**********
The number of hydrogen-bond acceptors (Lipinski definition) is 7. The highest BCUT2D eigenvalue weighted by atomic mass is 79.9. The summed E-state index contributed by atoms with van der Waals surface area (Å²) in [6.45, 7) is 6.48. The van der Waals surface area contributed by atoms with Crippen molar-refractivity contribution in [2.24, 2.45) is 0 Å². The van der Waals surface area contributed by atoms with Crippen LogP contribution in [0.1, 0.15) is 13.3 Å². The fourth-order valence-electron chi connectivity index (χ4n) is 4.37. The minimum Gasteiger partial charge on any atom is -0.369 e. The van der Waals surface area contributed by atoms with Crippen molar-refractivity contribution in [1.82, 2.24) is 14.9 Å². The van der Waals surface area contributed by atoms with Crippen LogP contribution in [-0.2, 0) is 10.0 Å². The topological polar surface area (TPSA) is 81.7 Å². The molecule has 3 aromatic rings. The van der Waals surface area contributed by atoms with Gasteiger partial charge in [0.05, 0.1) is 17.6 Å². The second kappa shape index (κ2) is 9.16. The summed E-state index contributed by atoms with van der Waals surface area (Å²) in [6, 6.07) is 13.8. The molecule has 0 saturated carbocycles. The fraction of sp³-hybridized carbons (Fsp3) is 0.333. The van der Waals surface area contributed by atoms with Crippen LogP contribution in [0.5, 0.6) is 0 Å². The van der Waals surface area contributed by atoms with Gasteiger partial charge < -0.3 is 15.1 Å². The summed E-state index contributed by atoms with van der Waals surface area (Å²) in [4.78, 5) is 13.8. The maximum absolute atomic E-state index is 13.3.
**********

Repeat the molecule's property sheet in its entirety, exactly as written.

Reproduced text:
The number of hydrogen-bond acceptors (Lipinski definition) is 7. The highest BCUT2D eigenvalue weighted by atomic mass is 79.9. The summed E-state index contributed by atoms with van der Waals surface area (Å²) in [6.45, 7) is 6.48. The van der Waals surface area contributed by atoms with Crippen molar-refractivity contribution in [2.24, 2.45) is 0 Å². The van der Waals surface area contributed by atoms with Crippen LogP contribution in [0.1, 0.15) is 13.3 Å². The fourth-order valence-electron chi connectivity index (χ4n) is 4.37. The minimum Gasteiger partial charge on any atom is -0.369 e. The van der Waals surface area contributed by atoms with Crippen molar-refractivity contribution in [1.82, 2.24) is 14.9 Å². The van der Waals surface area contributed by atoms with Crippen LogP contribution in [-0.2, 0) is 10.0 Å². The topological polar surface area (TPSA) is 81.7 Å². The molecule has 3 aromatic rings. The van der Waals surface area contributed by atoms with Gasteiger partial charge in [0.05, 0.1) is 17.6 Å². The second kappa shape index (κ2) is 9.16. The summed E-state index contributed by atoms with van der Waals surface area (Å²) in [6, 6.07) is 13.8. The molecule has 0 saturated carbocycles. The fraction of sp³-hybridized carbons (Fsp3) is 0.333. The van der Waals surface area contributed by atoms with Crippen LogP contribution in [0.5, 0.6) is 0 Å². The van der Waals surface area contributed by atoms with Gasteiger partial charge < -0.3 is 15.1 Å². The summed E-state index contributed by atoms with van der Waals surface area (Å²) in [4.78, 5) is 13.8. The maximum absolute atomic E-state index is 13.3.